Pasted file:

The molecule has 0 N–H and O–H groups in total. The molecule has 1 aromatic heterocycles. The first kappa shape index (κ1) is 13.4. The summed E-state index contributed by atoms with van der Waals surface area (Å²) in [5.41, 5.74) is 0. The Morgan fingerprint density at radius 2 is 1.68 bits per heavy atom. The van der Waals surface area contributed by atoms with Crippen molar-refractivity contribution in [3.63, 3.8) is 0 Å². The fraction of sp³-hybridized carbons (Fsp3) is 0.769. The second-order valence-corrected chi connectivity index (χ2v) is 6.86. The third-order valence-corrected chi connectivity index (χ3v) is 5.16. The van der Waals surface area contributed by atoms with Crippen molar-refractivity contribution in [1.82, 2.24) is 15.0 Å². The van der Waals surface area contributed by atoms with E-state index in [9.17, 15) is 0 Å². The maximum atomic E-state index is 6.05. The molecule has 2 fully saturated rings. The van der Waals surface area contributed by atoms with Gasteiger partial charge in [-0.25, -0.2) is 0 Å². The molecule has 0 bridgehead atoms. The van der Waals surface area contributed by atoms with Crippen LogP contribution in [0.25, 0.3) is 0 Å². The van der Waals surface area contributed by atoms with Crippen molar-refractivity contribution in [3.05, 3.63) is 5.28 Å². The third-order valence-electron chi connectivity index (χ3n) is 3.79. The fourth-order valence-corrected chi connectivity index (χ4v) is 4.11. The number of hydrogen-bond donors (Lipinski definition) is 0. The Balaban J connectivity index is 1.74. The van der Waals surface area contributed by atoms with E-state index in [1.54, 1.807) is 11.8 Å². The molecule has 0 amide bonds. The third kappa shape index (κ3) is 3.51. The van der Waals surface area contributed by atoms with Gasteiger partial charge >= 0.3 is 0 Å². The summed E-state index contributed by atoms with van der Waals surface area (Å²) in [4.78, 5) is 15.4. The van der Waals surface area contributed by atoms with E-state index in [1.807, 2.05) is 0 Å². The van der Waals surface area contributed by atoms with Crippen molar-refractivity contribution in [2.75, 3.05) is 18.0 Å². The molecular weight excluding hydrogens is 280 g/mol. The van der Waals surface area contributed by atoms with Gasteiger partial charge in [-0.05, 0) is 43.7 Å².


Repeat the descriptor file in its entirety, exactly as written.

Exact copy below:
The molecule has 0 N–H and O–H groups in total. The molecule has 1 aromatic heterocycles. The first kappa shape index (κ1) is 13.4. The summed E-state index contributed by atoms with van der Waals surface area (Å²) in [5.41, 5.74) is 0. The Morgan fingerprint density at radius 2 is 1.68 bits per heavy atom. The van der Waals surface area contributed by atoms with Crippen molar-refractivity contribution in [3.63, 3.8) is 0 Å². The fraction of sp³-hybridized carbons (Fsp3) is 0.769. The second-order valence-corrected chi connectivity index (χ2v) is 6.86. The third-order valence-corrected chi connectivity index (χ3v) is 5.16. The van der Waals surface area contributed by atoms with Crippen molar-refractivity contribution in [1.82, 2.24) is 15.0 Å². The van der Waals surface area contributed by atoms with E-state index in [9.17, 15) is 0 Å². The maximum atomic E-state index is 6.05. The molecule has 2 fully saturated rings. The van der Waals surface area contributed by atoms with Gasteiger partial charge in [-0.25, -0.2) is 0 Å². The molecule has 0 bridgehead atoms. The van der Waals surface area contributed by atoms with Crippen LogP contribution in [0.25, 0.3) is 0 Å². The van der Waals surface area contributed by atoms with Crippen molar-refractivity contribution in [3.05, 3.63) is 5.28 Å². The third-order valence-electron chi connectivity index (χ3n) is 3.79. The fourth-order valence-corrected chi connectivity index (χ4v) is 4.11. The number of hydrogen-bond donors (Lipinski definition) is 0. The Balaban J connectivity index is 1.74. The van der Waals surface area contributed by atoms with E-state index in [1.54, 1.807) is 11.8 Å². The molecule has 0 amide bonds. The third kappa shape index (κ3) is 3.51. The van der Waals surface area contributed by atoms with Gasteiger partial charge >= 0.3 is 0 Å². The summed E-state index contributed by atoms with van der Waals surface area (Å²) in [4.78, 5) is 15.4. The van der Waals surface area contributed by atoms with E-state index in [1.807, 2.05) is 0 Å². The van der Waals surface area contributed by atoms with Crippen molar-refractivity contribution in [2.75, 3.05) is 18.0 Å². The molecular weight excluding hydrogens is 280 g/mol. The van der Waals surface area contributed by atoms with Gasteiger partial charge in [-0.05, 0) is 43.7 Å².